Carefully read the following passage from the work of the Roman historian Cassius Dio. In this passage, how does Cassius Dio characterise Cleopatra? How does this compare with the other ancient written sources you have met in the chapter? Cleopatra is one of the most famous female figures in the ancient history whose study is mainly emphasised from the Roman point of view. This essay will analyse how Cassius Dio characterized Cleopatra in the passage provided and compare it with other written sources.
Cassius portrayed Cleopatra as an exceptionally beautiful woman especially ‘in the prime of her youth’.
Quotes from the passage ‘possessed a most charming voice’ and ‘make herself agreeable to every one’ indicate that with a seductive tone of her voice and compelling personality, Cleopatra was able to captivate people and make herself the centre of attention. In the quotes ‘with the power to subjugate’ and ‘reposed in her beauty all her claims to the throne’ Cassius characterized Cleopatra as a charming yet cunning woman who with her beauty has a capability to overpower and ensnare people even powerful leaders such as Caesar.
The extract from the passage ‘adorned and beautified herself’ and ‘pity-inspiring guise’ shows that after obtaining permission to meet Caesar, Cleopatra purposely made herself very attractive. Her intention was to display herself in majestic and luxurious manner but she deliberately made herself look as she needs protection and help. She planned her entrance in a cunning and schematic way without Ptolemy’s awareness. Throughout the passage Cleopatra comes across as a beautiful, charming, calculating and alluring woman confident in her own intelligence and power.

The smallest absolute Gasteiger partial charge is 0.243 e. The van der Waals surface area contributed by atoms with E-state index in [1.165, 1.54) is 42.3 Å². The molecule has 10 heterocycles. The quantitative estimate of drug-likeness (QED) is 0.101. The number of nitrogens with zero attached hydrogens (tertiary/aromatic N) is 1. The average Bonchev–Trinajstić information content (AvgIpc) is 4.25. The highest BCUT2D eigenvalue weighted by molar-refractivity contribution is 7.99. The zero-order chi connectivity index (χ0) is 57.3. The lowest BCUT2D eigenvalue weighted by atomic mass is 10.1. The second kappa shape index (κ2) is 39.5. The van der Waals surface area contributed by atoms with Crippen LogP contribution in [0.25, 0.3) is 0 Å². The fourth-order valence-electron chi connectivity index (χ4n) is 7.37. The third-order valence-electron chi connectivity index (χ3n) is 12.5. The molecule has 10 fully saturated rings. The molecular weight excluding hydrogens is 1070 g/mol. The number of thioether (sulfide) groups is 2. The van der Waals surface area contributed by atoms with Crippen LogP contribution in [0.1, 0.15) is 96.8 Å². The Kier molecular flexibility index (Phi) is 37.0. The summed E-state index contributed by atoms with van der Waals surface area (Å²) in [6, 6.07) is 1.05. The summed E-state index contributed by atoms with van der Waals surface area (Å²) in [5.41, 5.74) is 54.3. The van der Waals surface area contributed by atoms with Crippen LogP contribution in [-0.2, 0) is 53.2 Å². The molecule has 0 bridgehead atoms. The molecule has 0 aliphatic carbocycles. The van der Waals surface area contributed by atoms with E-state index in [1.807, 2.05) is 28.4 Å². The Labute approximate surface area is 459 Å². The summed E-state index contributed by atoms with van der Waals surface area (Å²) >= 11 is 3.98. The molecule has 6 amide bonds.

A quote from Antony’s biography by Roman historian Plutarch ‘her beauty, so we are told, was not of that incomparable kind’ describes Cleopatra as not a very attractive and beautiful woman. Another quote from Plutarch’s work ‘there was an attraction in her person and her talk’ is comparable to Cassius Dio depiction that her desirability came from the charm of her personality and the tone of her voice rather than her physical appearance. Plutarch also characterized Cleopatra the same way as Dio as a manipulative, daring woman who has a capability to charm and capture people with the strong power of her personality.
It is clear that Plutarch and Dio disagreed about Cleopatra’s beauty but agreed on her skills and personality. In the first part of Ode 1. 37, Roman poet Horace used harsh language and portrayed Cleopatra in a very hostile way. With a use of negative imagery such as ‘mad queen’, ‘crazed with hope’ and ‘drunk with sweet fortune’ Horace’s depiction of Cleopatra as a crazy queen drunken with ambition to destroy Rome is very similar to Cassius Dio’s portrayal. They both characterized Cleopatra as an ambitious and determine ruler.
Towards the end of the Ode, there is a significant change in his attitude towards Cleopatra. In quotes ‘fiercer she was in the death she chose’ and ‘to be a humble woman in a proud triumph’ Horace depicted Cleopatra as a dignified and courageous woman who desires to die as a queen. Unlike in Cassius Dio’s work, Horace’s unmistakable condemnation and criticism of Cleopatra becomes a great admiration. Horace’s attitude to Cleopatra is not directly unreceptive as Dio’s and Plutarch works might lead us to believe.